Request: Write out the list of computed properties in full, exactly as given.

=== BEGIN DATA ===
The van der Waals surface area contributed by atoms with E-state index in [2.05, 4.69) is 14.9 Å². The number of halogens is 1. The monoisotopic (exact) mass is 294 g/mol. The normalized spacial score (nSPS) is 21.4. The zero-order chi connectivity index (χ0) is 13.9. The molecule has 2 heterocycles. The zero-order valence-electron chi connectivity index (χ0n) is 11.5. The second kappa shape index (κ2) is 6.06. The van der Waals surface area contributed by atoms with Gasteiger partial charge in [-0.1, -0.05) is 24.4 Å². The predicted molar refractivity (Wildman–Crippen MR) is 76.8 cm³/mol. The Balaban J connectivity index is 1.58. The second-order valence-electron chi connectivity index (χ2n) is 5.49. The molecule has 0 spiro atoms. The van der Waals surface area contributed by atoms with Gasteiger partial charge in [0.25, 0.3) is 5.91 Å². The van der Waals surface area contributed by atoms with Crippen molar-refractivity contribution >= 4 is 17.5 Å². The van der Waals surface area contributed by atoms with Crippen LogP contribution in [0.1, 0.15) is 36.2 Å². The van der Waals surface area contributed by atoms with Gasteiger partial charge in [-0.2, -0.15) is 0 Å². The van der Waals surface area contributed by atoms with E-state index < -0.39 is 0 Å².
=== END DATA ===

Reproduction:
The van der Waals surface area contributed by atoms with E-state index in [2.05, 4.69) is 14.9 Å². The number of halogens is 1. The monoisotopic (exact) mass is 294 g/mol. The normalized spacial score (nSPS) is 21.4. The zero-order chi connectivity index (χ0) is 13.9. The molecule has 2 heterocycles. The zero-order valence-electron chi connectivity index (χ0n) is 11.5. The second kappa shape index (κ2) is 6.06. The van der Waals surface area contributed by atoms with Gasteiger partial charge in [-0.1, -0.05) is 24.4 Å². The predicted molar refractivity (Wildman–Crippen MR) is 76.8 cm³/mol. The Balaban J connectivity index is 1.58. The second-order valence-electron chi connectivity index (χ2n) is 5.49. The molecule has 0 spiro atoms. The van der Waals surface area contributed by atoms with Gasteiger partial charge in [0.25, 0.3) is 5.91 Å². The van der Waals surface area contributed by atoms with Crippen molar-refractivity contribution >= 4 is 17.5 Å². The van der Waals surface area contributed by atoms with Crippen LogP contribution in [0.1, 0.15) is 36.2 Å². The van der Waals surface area contributed by atoms with Gasteiger partial charge in [-0.2, -0.15) is 0 Å². The van der Waals surface area contributed by atoms with E-state index < -0.39 is 0 Å².